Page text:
SNMMI and ASNC issue joint guidelines for quantification of myocardial blood flow using PET

SNMMI and ASNC issue joint guidelines for quantification of myocardial blood flow using PET
In this example, from an 81-year-old man with hypertension and dyslipidemia, relative MPI (A) with 82Rb PET demonstrated only mild, reversible perfusion abnormality involving distribution of left anterior descending coronary artery. However, MFR was severely reduced globally at 1.11. Nearly entire heart had severely reduced MFR except for inferior and inferolateral walls, where it was only moderately reduced. Coronary angiography (B) showed severe stenosis of mid portion of left main coronary artery. Credit: American Society of Nuclear Cardiology and Society of Nuclear Medicine and Molecular Imaging

The Society of Nuclear Medicine and Molecular Imaging's (SNMMI) Cardiovascular Council and the American Society of Nuclear Cardiology (ASNC) have issued the joint position paper, Clinical Quantification of Myocardial Blood Flow Using PET, which was jointly published in the Journal of Nuclear Cardiology and The Journal of Nuclear Medicine.

Radionuclide (MPI) is among the most commonly performed diagnostic tests in cardiology. Positron emission tomography (PET) can quantify global and regional myocardial , assess regional perfusion abnormalities with relative MPI, and assess function abnormalities and chamber dimensions. Quantification of myocardial blood flow requires accurate measurement of the total tracer activity transported by the arterial blood and delivered to the myocardium over time.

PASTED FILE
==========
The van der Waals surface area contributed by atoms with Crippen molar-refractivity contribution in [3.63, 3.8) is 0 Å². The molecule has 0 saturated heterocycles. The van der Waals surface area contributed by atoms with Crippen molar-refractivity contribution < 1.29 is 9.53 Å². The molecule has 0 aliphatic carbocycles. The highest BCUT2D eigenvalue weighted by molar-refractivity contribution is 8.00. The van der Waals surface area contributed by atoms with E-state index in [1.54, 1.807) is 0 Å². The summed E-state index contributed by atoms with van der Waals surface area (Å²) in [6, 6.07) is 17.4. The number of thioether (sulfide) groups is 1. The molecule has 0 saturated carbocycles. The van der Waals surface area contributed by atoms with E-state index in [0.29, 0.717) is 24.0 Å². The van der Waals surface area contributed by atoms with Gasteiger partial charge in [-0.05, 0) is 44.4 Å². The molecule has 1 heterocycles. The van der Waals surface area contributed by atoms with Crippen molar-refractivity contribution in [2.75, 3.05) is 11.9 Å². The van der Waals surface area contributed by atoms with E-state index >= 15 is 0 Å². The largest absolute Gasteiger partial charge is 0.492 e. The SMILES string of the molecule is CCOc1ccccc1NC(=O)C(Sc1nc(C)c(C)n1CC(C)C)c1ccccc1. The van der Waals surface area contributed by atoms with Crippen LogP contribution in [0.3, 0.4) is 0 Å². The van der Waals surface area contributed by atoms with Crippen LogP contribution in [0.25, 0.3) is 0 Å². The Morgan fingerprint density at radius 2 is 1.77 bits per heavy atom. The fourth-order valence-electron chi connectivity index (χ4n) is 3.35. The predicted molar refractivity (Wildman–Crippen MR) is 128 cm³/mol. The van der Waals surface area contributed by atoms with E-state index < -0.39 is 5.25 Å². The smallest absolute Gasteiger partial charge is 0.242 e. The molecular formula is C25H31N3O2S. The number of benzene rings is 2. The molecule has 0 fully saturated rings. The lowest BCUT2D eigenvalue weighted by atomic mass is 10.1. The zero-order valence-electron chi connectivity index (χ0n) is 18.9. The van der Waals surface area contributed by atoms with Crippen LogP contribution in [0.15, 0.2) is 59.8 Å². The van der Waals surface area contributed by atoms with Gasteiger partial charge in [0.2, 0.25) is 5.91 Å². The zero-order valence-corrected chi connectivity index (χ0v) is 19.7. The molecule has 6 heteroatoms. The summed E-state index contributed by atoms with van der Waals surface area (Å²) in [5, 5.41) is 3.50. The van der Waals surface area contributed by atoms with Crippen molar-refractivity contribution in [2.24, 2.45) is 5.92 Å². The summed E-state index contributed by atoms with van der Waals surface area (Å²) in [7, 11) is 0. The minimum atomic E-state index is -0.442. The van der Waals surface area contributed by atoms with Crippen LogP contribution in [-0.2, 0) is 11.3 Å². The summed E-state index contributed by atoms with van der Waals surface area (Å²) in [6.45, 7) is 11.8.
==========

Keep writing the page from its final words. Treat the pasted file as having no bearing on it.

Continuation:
This position statement consolidates and updates technical considerations for clinical quantification of myocardial blood flow and myocardial flow reserve, and it summarizes and updates the scientific basis for their clinical application.

"Quantification of myocardial blood flow is the next great leap in nuclear , and this document summarizes the data supporting its use and offers guidance to those who are planning to make these measurements in practice," explains Venkatesh L. Murthy, MD, PhD, vice president-elect of SNMMI's Cardiovascular Council and a lead author of the position statement.

Prem Soman, MD, PhD, FACC, FASNC, president of ASNC and co-author of the document, points out, "This is a comprehensive document which offers many useful insights into the theory and practice of PET myocardial perfusion imaging."

The position paper states, "Quantification of myocardial blood flow and myocardial flow reserve represents a substantial advance for diagnostic and prognostic evaluation of suspected or established coronary artery disease. These methods are at the cusp of translation to clinical practice." It notes, however, that further efforts are necessary to standardize measures across laboratories, radiotracers, equipment, and software—pointing out, "Most critically, data are needed supporting improved clinical outcomes when treatment selection is based on these measures."


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More information: Venkatesh L. Murthy et al, Clinical Quantification of Myocardial Blood Flow Using PET: Joint Position Paper of the SNMMI Cardiovascular Council and the ASNC, Journal of Nuclear Medicine (2017). DOI: 10.2967/jnumed.117.201368
Provided by Society of Nuclear Medicine and Molecular Imaging
Citation: SNMMI and ASNC issue joint guidelines for quantification of myocardial blood flow using PET (2018, February 13) retrieved 19 January 2019 from https://medicalxpress.com/news/2018-02-snmmi-asnc-issue-joint-guidelines.html
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